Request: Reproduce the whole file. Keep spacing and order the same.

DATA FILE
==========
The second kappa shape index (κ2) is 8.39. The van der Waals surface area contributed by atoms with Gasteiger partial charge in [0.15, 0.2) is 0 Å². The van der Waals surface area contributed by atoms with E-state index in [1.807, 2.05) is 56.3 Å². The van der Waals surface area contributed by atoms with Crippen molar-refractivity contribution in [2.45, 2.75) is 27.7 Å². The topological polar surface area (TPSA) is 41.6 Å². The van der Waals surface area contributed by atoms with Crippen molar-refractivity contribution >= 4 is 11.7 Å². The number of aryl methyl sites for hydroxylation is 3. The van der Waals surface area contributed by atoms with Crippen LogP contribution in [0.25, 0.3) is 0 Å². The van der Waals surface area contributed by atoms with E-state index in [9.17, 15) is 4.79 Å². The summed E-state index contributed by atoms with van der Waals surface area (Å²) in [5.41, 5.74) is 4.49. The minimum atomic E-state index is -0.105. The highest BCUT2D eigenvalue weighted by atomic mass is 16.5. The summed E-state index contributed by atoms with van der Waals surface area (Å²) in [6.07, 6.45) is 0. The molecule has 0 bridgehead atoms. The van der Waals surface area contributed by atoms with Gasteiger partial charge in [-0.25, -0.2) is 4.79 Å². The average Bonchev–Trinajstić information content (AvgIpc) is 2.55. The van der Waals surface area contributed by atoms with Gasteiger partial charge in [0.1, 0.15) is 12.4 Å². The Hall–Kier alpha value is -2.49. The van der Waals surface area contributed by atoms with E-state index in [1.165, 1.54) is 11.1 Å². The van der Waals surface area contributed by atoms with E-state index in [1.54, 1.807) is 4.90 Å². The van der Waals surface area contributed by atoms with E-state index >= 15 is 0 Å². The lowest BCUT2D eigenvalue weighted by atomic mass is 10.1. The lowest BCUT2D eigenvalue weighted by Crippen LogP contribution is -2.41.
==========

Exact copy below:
The second kappa shape index (κ2) is 8.39. The van der Waals surface area contributed by atoms with Gasteiger partial charge in [0.15, 0.2) is 0 Å². The van der Waals surface area contributed by atoms with E-state index in [1.807, 2.05) is 56.3 Å². The van der Waals surface area contributed by atoms with Crippen molar-refractivity contribution in [2.45, 2.75) is 27.7 Å². The topological polar surface area (TPSA) is 41.6 Å². The van der Waals surface area contributed by atoms with Crippen molar-refractivity contribution >= 4 is 11.7 Å². The number of aryl methyl sites for hydroxylation is 3. The van der Waals surface area contributed by atoms with Crippen LogP contribution in [0.25, 0.3) is 0 Å². The van der Waals surface area contributed by atoms with E-state index in [9.17, 15) is 4.79 Å². The summed E-state index contributed by atoms with van der Waals surface area (Å²) in [5.41, 5.74) is 4.49. The minimum atomic E-state index is -0.105. The highest BCUT2D eigenvalue weighted by atomic mass is 16.5. The summed E-state index contributed by atoms with van der Waals surface area (Å²) in [6.07, 6.45) is 0. The molecule has 0 bridgehead atoms. The van der Waals surface area contributed by atoms with Gasteiger partial charge in [-0.25, -0.2) is 4.79 Å². The average Bonchev–Trinajstić information content (AvgIpc) is 2.55. The van der Waals surface area contributed by atoms with Gasteiger partial charge in [0.1, 0.15) is 12.4 Å². The Hall–Kier alpha value is -2.49. The van der Waals surface area contributed by atoms with E-state index in [1.165, 1.54) is 11.1 Å². The van der Waals surface area contributed by atoms with E-state index in [1.54, 1.807) is 4.90 Å². The van der Waals surface area contributed by atoms with E-state index >= 15 is 0 Å². The lowest BCUT2D eigenvalue weighted by atomic mass is 10.1. The lowest BCUT2D eigenvalue weighted by Crippen LogP contribution is -2.41.